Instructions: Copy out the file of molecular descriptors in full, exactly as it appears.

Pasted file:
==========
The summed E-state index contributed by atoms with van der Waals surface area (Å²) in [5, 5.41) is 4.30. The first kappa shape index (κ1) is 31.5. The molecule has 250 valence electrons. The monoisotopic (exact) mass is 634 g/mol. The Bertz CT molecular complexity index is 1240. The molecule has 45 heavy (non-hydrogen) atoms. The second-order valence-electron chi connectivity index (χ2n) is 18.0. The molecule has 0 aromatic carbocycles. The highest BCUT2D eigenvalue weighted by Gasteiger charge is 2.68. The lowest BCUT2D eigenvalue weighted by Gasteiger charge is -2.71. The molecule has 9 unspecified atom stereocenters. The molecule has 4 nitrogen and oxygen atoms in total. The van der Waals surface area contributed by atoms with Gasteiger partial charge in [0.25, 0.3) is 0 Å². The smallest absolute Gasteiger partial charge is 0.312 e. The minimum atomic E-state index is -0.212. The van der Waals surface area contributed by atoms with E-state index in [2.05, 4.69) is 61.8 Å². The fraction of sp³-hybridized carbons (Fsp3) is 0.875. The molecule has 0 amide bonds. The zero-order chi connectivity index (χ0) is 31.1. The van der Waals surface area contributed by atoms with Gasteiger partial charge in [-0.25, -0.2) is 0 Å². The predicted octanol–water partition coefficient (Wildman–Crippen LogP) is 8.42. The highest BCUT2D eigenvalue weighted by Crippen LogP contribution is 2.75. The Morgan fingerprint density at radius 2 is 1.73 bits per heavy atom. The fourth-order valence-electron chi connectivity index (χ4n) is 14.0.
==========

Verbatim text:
The summed E-state index contributed by atoms with van der Waals surface area (Å²) in [5, 5.41) is 4.30. The first kappa shape index (κ1) is 31.5. The molecule has 250 valence electrons. The monoisotopic (exact) mass is 634 g/mol. The Bertz CT molecular complexity index is 1240. The molecule has 45 heavy (non-hydrogen) atoms. The second-order valence-electron chi connectivity index (χ2n) is 18.0. The molecule has 0 aromatic carbocycles. The highest BCUT2D eigenvalue weighted by Gasteiger charge is 2.68. The lowest BCUT2D eigenvalue weighted by Gasteiger charge is -2.71. The molecule has 9 unspecified atom stereocenters. The molecule has 4 nitrogen and oxygen atoms in total. The van der Waals surface area contributed by atoms with Gasteiger partial charge in [0.25, 0.3) is 0 Å². The smallest absolute Gasteiger partial charge is 0.312 e. The minimum atomic E-state index is -0.212. The van der Waals surface area contributed by atoms with E-state index in [2.05, 4.69) is 61.8 Å². The fraction of sp³-hybridized carbons (Fsp3) is 0.875. The molecule has 0 amide bonds. The zero-order chi connectivity index (χ0) is 31.1. The van der Waals surface area contributed by atoms with Gasteiger partial charge in [-0.25, -0.2) is 0 Å². The predicted octanol–water partition coefficient (Wildman–Crippen LogP) is 8.42. The highest BCUT2D eigenvalue weighted by Crippen LogP contribution is 2.75. The Morgan fingerprint density at radius 2 is 1.73 bits per heavy atom. The fourth-order valence-electron chi connectivity index (χ4n) is 14.0.